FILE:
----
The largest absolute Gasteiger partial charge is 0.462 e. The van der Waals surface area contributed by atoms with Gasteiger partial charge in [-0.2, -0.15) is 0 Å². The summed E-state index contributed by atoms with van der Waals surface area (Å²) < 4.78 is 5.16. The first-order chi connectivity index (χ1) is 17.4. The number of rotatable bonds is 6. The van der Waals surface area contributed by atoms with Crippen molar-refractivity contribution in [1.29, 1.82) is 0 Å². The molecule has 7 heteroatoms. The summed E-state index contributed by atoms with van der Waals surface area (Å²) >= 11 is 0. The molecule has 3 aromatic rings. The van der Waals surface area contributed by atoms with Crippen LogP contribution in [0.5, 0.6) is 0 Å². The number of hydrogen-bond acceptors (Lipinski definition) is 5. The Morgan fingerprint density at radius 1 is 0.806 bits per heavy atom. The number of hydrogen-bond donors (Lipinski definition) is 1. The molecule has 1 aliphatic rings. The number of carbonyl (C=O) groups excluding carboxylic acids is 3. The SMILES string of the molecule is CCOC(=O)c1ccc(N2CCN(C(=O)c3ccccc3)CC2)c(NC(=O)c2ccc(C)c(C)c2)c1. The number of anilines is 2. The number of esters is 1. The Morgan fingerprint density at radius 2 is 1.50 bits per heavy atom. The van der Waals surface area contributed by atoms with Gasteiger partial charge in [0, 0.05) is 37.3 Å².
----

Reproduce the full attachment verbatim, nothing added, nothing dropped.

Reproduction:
The largest absolute Gasteiger partial charge is 0.462 e. The van der Waals surface area contributed by atoms with Gasteiger partial charge in [-0.2, -0.15) is 0 Å². The summed E-state index contributed by atoms with van der Waals surface area (Å²) < 4.78 is 5.16. The first-order chi connectivity index (χ1) is 17.4. The number of rotatable bonds is 6. The van der Waals surface area contributed by atoms with Crippen molar-refractivity contribution in [1.29, 1.82) is 0 Å². The molecule has 7 heteroatoms. The summed E-state index contributed by atoms with van der Waals surface area (Å²) >= 11 is 0. The molecule has 3 aromatic rings. The van der Waals surface area contributed by atoms with Crippen LogP contribution in [0.5, 0.6) is 0 Å². The number of hydrogen-bond acceptors (Lipinski definition) is 5. The Morgan fingerprint density at radius 1 is 0.806 bits per heavy atom. The number of hydrogen-bond donors (Lipinski definition) is 1. The molecule has 1 aliphatic rings. The number of carbonyl (C=O) groups excluding carboxylic acids is 3. The SMILES string of the molecule is CCOC(=O)c1ccc(N2CCN(C(=O)c3ccccc3)CC2)c(NC(=O)c2ccc(C)c(C)c2)c1. The number of anilines is 2. The number of esters is 1. The Morgan fingerprint density at radius 2 is 1.50 bits per heavy atom. The van der Waals surface area contributed by atoms with Gasteiger partial charge in [0, 0.05) is 37.3 Å².